"I'm more of an action guy, I don't have anything good to say anyways," he said with a laugh. "I just try to be a guy that leads by doing.
"I've always respected the guys that do rather than say. And I've seen a lot of guys that say and don't do."
More mischievous than Ray, Glenn too has won over his new team since coming over in a January trade from Hamilton.
"Kevin's the coolest, most laid-back guy there is," said slotback Larry Taylor. "He's never uptight, never taking things seriously. He's the jokey-jokey type of guy and he's loved by everybody. He doesn't have any enemies or anything, he's just a friendly guy.
"When you look at him, that's what you sense and that's what you pick up, the type of vibe you get from him. He's just a friendly guy to be around."
Milanovich sees a more dangerous Glenn, a veteran who can extend plays with his mobility and smarts.
"He gets so hot, he gets very streaky where he'll hit 14 in a row," the Toronto coach said.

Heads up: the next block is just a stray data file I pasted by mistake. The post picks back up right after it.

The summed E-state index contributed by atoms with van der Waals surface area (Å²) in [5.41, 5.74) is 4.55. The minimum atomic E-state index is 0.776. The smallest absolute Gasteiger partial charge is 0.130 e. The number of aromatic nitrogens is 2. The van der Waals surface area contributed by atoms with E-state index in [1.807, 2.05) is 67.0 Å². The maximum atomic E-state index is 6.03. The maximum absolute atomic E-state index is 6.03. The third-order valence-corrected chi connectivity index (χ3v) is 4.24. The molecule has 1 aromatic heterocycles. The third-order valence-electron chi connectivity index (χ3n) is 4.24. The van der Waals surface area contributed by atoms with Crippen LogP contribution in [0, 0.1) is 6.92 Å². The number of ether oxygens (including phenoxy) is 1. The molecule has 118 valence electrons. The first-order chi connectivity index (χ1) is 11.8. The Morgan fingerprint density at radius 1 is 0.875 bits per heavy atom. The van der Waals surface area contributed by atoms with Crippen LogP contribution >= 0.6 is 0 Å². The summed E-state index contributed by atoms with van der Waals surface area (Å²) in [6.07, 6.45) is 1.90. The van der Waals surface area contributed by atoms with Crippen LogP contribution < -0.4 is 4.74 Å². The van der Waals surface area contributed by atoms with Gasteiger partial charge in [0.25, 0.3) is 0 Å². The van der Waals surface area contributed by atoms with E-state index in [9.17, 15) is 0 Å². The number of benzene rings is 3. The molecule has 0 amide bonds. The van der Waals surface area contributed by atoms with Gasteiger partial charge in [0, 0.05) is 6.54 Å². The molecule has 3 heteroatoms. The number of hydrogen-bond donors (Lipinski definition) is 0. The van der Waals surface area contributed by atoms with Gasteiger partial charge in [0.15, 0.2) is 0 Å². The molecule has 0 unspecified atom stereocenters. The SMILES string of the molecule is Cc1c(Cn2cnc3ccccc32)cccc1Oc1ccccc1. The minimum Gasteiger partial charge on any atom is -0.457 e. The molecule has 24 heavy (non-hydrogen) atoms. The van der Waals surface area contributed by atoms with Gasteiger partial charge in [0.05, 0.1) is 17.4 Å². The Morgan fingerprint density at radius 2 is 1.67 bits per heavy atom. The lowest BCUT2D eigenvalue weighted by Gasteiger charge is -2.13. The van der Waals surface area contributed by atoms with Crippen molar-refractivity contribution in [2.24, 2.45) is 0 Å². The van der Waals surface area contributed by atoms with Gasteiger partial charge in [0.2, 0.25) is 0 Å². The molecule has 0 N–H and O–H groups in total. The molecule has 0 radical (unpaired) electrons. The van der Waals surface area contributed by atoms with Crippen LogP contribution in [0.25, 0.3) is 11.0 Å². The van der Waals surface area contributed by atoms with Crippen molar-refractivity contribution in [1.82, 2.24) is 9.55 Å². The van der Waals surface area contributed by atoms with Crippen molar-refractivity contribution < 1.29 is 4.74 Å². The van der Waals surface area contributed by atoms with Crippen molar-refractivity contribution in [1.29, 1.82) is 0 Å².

Off the field, Glenn and his wife own two Tim Hortons franchises in the Detroit area.
"It was one of those things 'Hey I need to start letting my money make money for me,'" he explained.
Glenn credits former teammates Eddie Davis (Saskatchewan) and Milt Stegall (Winnipeg) for helping him make the move from football player to entrepreneur.
"Those guys told me a lot about off the field football stuff, life after football and that was one of the reasons I got into the Tim Hortons thing so early," he said.
The 33-year-old Glenn is also a devotee of running shoes, according to Taylor.